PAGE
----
State and local prohibitions against holding a cell phone while driving don't have to impede your mobility. Just buy one of those new luxury cars to use as a cell phone dock. Plan B is to spend $150 (street) for Spracht's Aura Mobile BT, an ultrasmall speaker that can wirelessly connect to a cell phone or plug into any hotel room or trade show landline for teleconferencing on the go.
About the size of a pack of index cards, Aura fits easily in a shirt pocket or purse and connects via Bluetooth to a cell phone or laptop for hands-free calling. A clever retractable clip pops right out of the back of the 9-ounce device to hold it securely in place on an automobile visor. The clip disappears automatically when disengaged, letting Aura lay flat on a car console or desktop. It comes with both the traditional AC adapter and one of those cigarette lighter/power connector thingies for recharging in the car. Also included are the cables needed for connecting to traditional desk and cordless phones or to a Wi-Fi router or desktop PC for VoIP calls.
Aura performed well in all those connection scenarios, including speakerphone calls in racket-filled places. Its 3-watt amplifier and dual 1-inch speakers put out good--not exactly great--sound. But transmitting voices over varying distances presents unique challenges not encountered with handsets or headsets.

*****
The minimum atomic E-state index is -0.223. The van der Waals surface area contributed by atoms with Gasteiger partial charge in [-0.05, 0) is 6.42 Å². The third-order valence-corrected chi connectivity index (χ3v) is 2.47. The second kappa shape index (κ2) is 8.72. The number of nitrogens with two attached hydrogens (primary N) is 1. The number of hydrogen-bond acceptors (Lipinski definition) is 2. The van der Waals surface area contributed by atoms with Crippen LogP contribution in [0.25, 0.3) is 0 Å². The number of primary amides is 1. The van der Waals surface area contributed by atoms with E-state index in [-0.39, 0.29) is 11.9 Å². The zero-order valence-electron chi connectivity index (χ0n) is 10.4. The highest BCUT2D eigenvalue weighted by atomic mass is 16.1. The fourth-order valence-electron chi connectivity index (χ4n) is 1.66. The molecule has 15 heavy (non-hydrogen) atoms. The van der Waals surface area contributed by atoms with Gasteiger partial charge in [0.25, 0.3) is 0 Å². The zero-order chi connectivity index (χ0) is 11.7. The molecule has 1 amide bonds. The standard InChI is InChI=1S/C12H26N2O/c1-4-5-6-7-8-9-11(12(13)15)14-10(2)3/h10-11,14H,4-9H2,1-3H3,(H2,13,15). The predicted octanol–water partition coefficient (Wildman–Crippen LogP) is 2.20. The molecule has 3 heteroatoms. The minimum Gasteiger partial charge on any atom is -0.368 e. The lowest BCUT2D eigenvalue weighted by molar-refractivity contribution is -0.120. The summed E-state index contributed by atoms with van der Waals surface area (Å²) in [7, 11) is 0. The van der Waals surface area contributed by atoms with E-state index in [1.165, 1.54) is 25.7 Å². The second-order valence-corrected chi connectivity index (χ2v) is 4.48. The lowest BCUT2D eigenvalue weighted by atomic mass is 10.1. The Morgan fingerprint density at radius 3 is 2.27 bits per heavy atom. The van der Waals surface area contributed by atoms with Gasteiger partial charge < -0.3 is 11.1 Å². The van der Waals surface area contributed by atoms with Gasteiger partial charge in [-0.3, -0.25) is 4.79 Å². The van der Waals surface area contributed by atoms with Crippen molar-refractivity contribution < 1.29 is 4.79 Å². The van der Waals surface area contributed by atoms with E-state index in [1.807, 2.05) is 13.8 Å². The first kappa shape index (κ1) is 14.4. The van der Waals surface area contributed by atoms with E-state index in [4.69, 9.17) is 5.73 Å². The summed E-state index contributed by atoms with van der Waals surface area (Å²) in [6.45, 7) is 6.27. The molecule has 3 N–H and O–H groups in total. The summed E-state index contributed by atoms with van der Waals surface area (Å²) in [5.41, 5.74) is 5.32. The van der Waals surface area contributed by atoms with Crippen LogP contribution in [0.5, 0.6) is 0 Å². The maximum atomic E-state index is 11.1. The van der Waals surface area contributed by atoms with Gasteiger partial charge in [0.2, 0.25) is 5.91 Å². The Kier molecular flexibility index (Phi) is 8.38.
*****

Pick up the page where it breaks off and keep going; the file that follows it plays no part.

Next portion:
To address those challenges, Aura uses its own patented SoundClear signal processor, which provides full-duplex sound without that on/off, walkie-talkie effect that makes speakerphones so annoying. Participants on both sides of a conversation can talk and hear simultaneously. SoundClear also dynamically adjusts to room acoustics, filtering out an amazing amount of background noise. The Aura user's voice comes through the other end of the line particularly well, especially if the device is 2 to 3 feet away--about car-visor distance for passengers. If needed, a free clip-on microphone eliminates that cave effect you get when moving away from any speakerphone's mic.
Is Aura as clear as holding a phone up to your ear? No. But it is an incredibly small, ergonomic masterpiece that's very effective under battlefield conditions.